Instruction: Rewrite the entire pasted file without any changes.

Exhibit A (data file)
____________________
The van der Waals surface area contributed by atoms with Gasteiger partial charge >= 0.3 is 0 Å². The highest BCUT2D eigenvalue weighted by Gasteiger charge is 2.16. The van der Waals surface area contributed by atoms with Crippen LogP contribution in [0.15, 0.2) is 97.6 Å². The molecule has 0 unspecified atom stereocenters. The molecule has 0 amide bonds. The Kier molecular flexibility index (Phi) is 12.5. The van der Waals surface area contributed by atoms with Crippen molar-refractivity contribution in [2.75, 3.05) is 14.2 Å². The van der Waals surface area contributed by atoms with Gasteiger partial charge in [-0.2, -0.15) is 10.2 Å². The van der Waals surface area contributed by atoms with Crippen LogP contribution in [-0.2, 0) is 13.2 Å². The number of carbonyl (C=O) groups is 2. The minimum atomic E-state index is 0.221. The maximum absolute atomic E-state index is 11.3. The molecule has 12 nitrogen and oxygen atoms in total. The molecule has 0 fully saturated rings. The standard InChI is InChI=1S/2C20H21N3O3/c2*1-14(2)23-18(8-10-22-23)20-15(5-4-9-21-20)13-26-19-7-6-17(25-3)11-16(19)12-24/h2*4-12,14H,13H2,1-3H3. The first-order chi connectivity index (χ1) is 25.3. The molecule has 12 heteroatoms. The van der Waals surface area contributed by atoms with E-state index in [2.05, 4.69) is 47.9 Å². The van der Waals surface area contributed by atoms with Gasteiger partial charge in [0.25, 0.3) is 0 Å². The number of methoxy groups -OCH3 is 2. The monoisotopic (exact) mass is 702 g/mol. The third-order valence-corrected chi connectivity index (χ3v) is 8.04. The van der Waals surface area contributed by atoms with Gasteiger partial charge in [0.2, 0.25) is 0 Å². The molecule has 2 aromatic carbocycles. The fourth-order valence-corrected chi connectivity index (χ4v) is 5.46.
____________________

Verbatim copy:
The van der Waals surface area contributed by atoms with Gasteiger partial charge >= 0.3 is 0 Å². The highest BCUT2D eigenvalue weighted by Gasteiger charge is 2.16. The van der Waals surface area contributed by atoms with Crippen LogP contribution in [0.15, 0.2) is 97.6 Å². The molecule has 0 unspecified atom stereocenters. The molecule has 0 amide bonds. The Kier molecular flexibility index (Phi) is 12.5. The van der Waals surface area contributed by atoms with Crippen molar-refractivity contribution in [2.75, 3.05) is 14.2 Å². The van der Waals surface area contributed by atoms with Gasteiger partial charge in [-0.2, -0.15) is 10.2 Å². The van der Waals surface area contributed by atoms with Crippen LogP contribution in [-0.2, 0) is 13.2 Å². The number of carbonyl (C=O) groups is 2. The minimum atomic E-state index is 0.221. The maximum absolute atomic E-state index is 11.3. The molecule has 12 nitrogen and oxygen atoms in total. The molecule has 0 fully saturated rings. The standard InChI is InChI=1S/2C20H21N3O3/c2*1-14(2)23-18(8-10-22-23)20-15(5-4-9-21-20)13-26-19-7-6-17(25-3)11-16(19)12-24/h2*4-12,14H,13H2,1-3H3. The first-order chi connectivity index (χ1) is 25.3. The molecule has 12 heteroatoms. The van der Waals surface area contributed by atoms with E-state index in [2.05, 4.69) is 47.9 Å². The van der Waals surface area contributed by atoms with Gasteiger partial charge in [0.25, 0.3) is 0 Å². The number of methoxy groups -OCH3 is 2. The monoisotopic (exact) mass is 702 g/mol. The third-order valence-corrected chi connectivity index (χ3v) is 8.04. The van der Waals surface area contributed by atoms with Gasteiger partial charge in [0.2, 0.25) is 0 Å². The molecule has 2 aromatic carbocycles. The fourth-order valence-corrected chi connectivity index (χ4v) is 5.46.